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J Bone Joint Surg Am. 1980 Jan;62(1):2-7.

Spontaneous osteonecrosis of the knee.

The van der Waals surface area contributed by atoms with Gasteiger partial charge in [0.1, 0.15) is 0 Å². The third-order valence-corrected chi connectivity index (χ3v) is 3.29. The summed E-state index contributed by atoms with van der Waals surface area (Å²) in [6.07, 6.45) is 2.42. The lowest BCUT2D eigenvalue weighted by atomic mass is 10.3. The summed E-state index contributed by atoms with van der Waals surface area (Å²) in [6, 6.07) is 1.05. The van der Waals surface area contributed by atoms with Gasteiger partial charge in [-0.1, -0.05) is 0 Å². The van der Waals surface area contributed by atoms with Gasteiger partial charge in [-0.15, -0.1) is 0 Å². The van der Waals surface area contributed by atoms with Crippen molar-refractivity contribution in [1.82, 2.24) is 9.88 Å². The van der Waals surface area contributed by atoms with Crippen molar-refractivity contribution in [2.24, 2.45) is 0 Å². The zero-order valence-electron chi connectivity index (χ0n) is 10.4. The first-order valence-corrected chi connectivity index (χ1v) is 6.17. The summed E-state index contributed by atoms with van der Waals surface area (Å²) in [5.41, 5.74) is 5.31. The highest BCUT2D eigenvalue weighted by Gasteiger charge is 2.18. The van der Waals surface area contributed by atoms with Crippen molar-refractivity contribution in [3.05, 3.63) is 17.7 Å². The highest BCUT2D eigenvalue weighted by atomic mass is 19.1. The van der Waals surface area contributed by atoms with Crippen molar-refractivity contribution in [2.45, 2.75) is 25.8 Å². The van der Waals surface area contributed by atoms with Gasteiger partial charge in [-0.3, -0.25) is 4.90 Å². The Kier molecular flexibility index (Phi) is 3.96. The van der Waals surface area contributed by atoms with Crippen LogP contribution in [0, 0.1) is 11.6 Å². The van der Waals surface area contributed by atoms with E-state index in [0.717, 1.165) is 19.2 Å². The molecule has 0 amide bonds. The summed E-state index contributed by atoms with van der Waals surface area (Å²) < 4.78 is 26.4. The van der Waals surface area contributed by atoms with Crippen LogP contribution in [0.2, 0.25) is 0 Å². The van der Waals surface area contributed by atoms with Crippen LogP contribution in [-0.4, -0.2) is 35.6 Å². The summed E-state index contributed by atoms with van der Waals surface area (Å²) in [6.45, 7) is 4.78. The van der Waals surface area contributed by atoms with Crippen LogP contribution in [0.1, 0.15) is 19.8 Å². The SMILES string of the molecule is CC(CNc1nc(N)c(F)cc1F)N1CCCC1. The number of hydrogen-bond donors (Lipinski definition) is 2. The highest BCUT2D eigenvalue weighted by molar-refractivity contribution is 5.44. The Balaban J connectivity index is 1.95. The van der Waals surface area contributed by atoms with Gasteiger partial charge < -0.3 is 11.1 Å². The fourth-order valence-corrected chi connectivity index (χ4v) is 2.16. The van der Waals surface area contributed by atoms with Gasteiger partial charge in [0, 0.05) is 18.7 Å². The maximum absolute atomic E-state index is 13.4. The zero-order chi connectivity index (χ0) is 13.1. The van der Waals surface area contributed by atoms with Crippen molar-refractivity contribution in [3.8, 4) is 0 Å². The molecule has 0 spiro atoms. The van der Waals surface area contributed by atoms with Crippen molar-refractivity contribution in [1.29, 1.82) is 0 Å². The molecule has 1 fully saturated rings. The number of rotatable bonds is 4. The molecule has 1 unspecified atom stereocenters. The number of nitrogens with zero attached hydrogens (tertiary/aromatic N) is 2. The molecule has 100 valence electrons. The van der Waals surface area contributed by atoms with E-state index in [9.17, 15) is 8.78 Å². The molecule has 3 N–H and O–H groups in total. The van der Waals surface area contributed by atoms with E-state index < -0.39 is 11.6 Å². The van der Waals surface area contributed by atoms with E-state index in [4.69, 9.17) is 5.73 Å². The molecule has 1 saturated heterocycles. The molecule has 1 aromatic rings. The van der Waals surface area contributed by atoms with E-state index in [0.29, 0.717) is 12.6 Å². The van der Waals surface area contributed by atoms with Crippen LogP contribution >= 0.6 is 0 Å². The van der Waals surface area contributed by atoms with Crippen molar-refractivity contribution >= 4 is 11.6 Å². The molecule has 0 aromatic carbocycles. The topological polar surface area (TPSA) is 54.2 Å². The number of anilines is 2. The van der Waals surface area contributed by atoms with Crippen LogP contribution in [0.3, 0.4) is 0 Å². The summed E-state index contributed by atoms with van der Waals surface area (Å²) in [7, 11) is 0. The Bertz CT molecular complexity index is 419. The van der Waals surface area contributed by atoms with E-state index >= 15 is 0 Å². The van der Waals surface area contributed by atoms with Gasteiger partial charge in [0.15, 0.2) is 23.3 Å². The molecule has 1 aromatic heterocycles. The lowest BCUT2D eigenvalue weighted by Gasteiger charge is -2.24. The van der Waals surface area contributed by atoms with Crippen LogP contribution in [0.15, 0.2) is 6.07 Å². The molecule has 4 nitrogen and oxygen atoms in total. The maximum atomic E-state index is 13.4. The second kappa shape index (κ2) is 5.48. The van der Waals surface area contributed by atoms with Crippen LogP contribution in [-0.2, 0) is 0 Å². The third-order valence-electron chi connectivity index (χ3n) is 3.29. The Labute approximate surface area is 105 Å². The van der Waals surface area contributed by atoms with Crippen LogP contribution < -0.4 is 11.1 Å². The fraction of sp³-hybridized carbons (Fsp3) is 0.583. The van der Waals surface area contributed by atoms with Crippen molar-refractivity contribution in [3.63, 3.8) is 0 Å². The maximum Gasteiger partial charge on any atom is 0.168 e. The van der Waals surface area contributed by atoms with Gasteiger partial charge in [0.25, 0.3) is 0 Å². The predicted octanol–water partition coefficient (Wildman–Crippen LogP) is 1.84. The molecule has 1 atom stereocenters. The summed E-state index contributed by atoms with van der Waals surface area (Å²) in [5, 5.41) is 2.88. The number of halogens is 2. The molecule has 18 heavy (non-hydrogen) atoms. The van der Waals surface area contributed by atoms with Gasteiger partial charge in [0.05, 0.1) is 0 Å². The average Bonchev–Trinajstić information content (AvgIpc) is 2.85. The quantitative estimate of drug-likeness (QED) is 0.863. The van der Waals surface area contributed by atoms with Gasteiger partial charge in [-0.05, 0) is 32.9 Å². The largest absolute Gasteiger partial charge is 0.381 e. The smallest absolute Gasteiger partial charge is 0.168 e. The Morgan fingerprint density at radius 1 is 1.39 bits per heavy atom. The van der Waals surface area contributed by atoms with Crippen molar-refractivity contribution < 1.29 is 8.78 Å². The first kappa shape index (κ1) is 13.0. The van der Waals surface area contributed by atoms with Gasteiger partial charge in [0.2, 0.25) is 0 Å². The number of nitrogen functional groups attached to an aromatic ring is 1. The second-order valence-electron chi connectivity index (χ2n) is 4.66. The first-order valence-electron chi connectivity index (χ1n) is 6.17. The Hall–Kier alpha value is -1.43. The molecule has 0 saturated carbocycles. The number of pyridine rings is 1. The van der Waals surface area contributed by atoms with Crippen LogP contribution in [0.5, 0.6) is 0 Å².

Spontaneous osteonecrosis was diagnosed in ninety knees in which a roentgenographically visible lesion had developed within six months after onset of symptoms. Scintimetry can be used to differentiate between osteonecrosis and other painful conditions of the knee. The prognosis of osteonecrosis is dependent on the size of the radiolucent lesion. In knees with a lesion that is larger than 2.3 square centimeters, osteoarthritis is likely to develop. For forty-two knees the patients were treated with analgesics, partial weight-bearing, and quadriceps exercises. Forty-eight knees were treated surgically. Indications for surgical treatment were persistent severe complaints in spite of conservative treatment and a large osteonecrotic lesion with collapse of the condyle resulting in a varus deformity. The best results were achieved with osteotomy together with arthrotomy, and by knee replacement arthroplasty. Arthrotomy and drilling alone were ineffective.

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